On the "standard" semantics, the first-order domain of individuals is still all we need, since the second-order quantifiers range over sets of sequences of individuals. As a consequence, all pure second-order formulas are still equivalent to statements about the cardinality of the first-order domain; the only news is that we can now distinguish between different infinite cardinalities.

But in the present context, this interpretation of second-order formulas looks very artificial. A more natural and general idea is to assume that each way a world might be somehow determines both a domain of individuals and a domain of relations. '(ER)(Ex)(Ey)(Rxy)' is true iff the domain of relations contains a binary element that relates elements from the domain of individuals. If we really wanted, we could then choose to include relations for arbitrary sets of sequences of individuals, and we could choose to identify relations whenever they have the same extension, but we don't have to make these unnatural choices. In particular, we can limit the second-order domain to fundamental properties and relations (whatever that means).

This interpretation is especially natural on a combinatorial account of possibility on which all ways a world might correspond to different distribution patterns of fundamental properties and relations. Here it would be absurd to individuate properties and relations extensionally as sets of sequences of individuals.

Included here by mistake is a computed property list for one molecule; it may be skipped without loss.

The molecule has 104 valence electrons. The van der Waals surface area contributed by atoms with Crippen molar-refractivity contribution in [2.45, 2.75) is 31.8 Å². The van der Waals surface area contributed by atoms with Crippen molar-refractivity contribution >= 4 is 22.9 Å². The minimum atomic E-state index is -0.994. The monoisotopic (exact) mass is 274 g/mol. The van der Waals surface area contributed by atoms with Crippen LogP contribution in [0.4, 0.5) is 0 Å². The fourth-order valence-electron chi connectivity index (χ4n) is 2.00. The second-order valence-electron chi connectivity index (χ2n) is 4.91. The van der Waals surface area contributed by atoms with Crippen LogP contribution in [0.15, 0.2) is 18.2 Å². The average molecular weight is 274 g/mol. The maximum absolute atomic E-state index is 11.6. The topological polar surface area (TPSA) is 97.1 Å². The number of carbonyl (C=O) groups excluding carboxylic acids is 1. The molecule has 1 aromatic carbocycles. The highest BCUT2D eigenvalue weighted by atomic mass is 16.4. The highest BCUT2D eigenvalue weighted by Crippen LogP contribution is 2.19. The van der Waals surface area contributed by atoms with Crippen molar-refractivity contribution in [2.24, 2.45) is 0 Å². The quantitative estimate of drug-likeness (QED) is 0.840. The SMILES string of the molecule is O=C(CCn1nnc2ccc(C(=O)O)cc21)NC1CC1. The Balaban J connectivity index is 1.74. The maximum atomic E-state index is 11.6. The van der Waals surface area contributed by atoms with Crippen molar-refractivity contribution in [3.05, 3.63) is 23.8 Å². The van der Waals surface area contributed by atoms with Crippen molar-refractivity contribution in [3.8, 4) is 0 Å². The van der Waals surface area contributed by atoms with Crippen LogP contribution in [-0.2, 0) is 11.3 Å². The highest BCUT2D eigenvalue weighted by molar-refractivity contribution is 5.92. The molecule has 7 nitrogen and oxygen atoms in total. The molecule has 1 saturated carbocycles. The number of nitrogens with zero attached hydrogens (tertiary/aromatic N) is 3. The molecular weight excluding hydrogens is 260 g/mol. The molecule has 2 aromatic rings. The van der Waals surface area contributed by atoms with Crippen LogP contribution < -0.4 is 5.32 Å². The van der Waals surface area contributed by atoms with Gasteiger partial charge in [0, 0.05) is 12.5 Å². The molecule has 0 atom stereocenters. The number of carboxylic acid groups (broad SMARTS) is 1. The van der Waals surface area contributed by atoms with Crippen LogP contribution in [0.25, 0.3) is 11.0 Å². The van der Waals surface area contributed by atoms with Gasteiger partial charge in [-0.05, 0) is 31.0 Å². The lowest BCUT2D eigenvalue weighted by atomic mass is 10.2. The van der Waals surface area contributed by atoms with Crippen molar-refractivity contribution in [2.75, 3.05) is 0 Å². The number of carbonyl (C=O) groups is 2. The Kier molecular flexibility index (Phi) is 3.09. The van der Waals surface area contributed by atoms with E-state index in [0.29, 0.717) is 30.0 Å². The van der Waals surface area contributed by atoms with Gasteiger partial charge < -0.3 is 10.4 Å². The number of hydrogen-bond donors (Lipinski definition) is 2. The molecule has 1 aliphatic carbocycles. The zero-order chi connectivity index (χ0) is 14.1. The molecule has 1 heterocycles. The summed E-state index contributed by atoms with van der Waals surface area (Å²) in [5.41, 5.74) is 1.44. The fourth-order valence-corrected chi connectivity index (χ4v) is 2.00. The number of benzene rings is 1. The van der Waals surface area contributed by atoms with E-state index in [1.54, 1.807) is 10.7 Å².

Suppose we endorse the more natural (Henkin-type) interpretation of second-order formulas. Then it is no longer true that the only thing one can say by pure second-order formulas is how many individuals there are. What can be said in this austere language is now an interesting open question. I think Lewis is committed to the striking claim that all truths we can entertain are equivalent to purely logical truths (although in a slightly extended logical language that includes plurals and mereology, which effectively adds the expressive power of "standard" monadic third-order order logic to the Henkin-type second-order logic discussed here). In his Constructing the World, Dave Chalmers dismisses this idea on the grounds that the only truths we could entertain would then be truths about the cardinality of individuals -- as Newman famously objected to Carnap. But Newman's problem rests on a controversial and arguably implausible assignment of truth-conditions to second-order formulas.

# on 02 July 2013, 00:47

It seems to me that the two views have the following advantages/disadvantages:

Lewis holds that the world comes pre-packaged with a domain of individuals and a domain of relations. That certain instances are related by R is a primitive fact. Our predicate 'R' refers to R, because the latter is a 'reference magnet' (unlike some arbitrary set of sequences of individuals). The problem with this is that our practice of using the predicate 'R' may not match up with the real extension of 'R'. The result is a type of incorrigible error.

The other view is that 'R' refers to R because the total theory that contains this predicate is made true by a sequence of 'arbitrary' (whatever that means) sets of sequences of individuals. This is global descriptivism. The problem with this view, it appears, is that our practice of using the predicate 'R' lines up too easily with the extension of R. I'm not sure if this is Chalmers' view, but he's closer to it than Lewis.